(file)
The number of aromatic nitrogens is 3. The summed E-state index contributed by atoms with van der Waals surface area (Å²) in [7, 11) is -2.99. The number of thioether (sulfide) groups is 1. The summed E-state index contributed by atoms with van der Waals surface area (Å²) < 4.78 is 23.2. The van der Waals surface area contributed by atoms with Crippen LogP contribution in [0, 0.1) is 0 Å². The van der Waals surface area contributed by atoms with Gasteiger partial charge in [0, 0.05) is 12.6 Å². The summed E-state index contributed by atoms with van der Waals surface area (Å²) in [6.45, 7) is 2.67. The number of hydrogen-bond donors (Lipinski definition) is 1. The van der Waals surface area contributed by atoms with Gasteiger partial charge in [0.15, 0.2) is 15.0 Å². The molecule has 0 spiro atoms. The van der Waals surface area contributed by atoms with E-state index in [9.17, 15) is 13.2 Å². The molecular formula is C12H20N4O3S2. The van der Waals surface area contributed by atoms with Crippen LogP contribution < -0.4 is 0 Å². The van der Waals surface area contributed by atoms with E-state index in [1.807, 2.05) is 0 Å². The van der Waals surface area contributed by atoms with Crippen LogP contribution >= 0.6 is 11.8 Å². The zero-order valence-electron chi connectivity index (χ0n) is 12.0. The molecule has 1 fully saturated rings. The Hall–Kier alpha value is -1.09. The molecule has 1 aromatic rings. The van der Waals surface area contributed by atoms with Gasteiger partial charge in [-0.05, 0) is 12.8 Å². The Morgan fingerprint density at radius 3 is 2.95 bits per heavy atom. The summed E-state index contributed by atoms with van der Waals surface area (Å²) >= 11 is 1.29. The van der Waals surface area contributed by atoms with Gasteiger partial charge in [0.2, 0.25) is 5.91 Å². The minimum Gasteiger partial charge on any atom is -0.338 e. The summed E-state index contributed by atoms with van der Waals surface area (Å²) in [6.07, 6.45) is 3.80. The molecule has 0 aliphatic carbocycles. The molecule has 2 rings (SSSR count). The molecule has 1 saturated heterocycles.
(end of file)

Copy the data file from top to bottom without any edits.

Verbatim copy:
The number of aromatic nitrogens is 3. The summed E-state index contributed by atoms with van der Waals surface area (Å²) in [7, 11) is -2.99. The number of thioether (sulfide) groups is 1. The summed E-state index contributed by atoms with van der Waals surface area (Å²) < 4.78 is 23.2. The van der Waals surface area contributed by atoms with Crippen LogP contribution in [0, 0.1) is 0 Å². The van der Waals surface area contributed by atoms with Gasteiger partial charge in [0, 0.05) is 12.6 Å². The summed E-state index contributed by atoms with van der Waals surface area (Å²) in [6.45, 7) is 2.67. The number of hydrogen-bond donors (Lipinski definition) is 1. The van der Waals surface area contributed by atoms with Gasteiger partial charge in [0.15, 0.2) is 15.0 Å². The molecule has 0 spiro atoms. The van der Waals surface area contributed by atoms with E-state index in [9.17, 15) is 13.2 Å². The molecular formula is C12H20N4O3S2. The van der Waals surface area contributed by atoms with Crippen LogP contribution < -0.4 is 0 Å². The van der Waals surface area contributed by atoms with E-state index in [1.807, 2.05) is 0 Å². The van der Waals surface area contributed by atoms with Crippen LogP contribution >= 0.6 is 11.8 Å². The zero-order valence-electron chi connectivity index (χ0n) is 12.0. The molecule has 1 fully saturated rings. The Hall–Kier alpha value is -1.09. The molecule has 1 aromatic rings. The van der Waals surface area contributed by atoms with Gasteiger partial charge in [-0.05, 0) is 12.8 Å². The Morgan fingerprint density at radius 3 is 2.95 bits per heavy atom. The summed E-state index contributed by atoms with van der Waals surface area (Å²) >= 11 is 1.29. The van der Waals surface area contributed by atoms with Gasteiger partial charge in [0.2, 0.25) is 5.91 Å². The minimum Gasteiger partial charge on any atom is -0.338 e. The summed E-state index contributed by atoms with van der Waals surface area (Å²) in [6.07, 6.45) is 3.80. The molecule has 0 aliphatic carbocycles. The molecule has 2 rings (SSSR count). The molecule has 1 saturated heterocycles.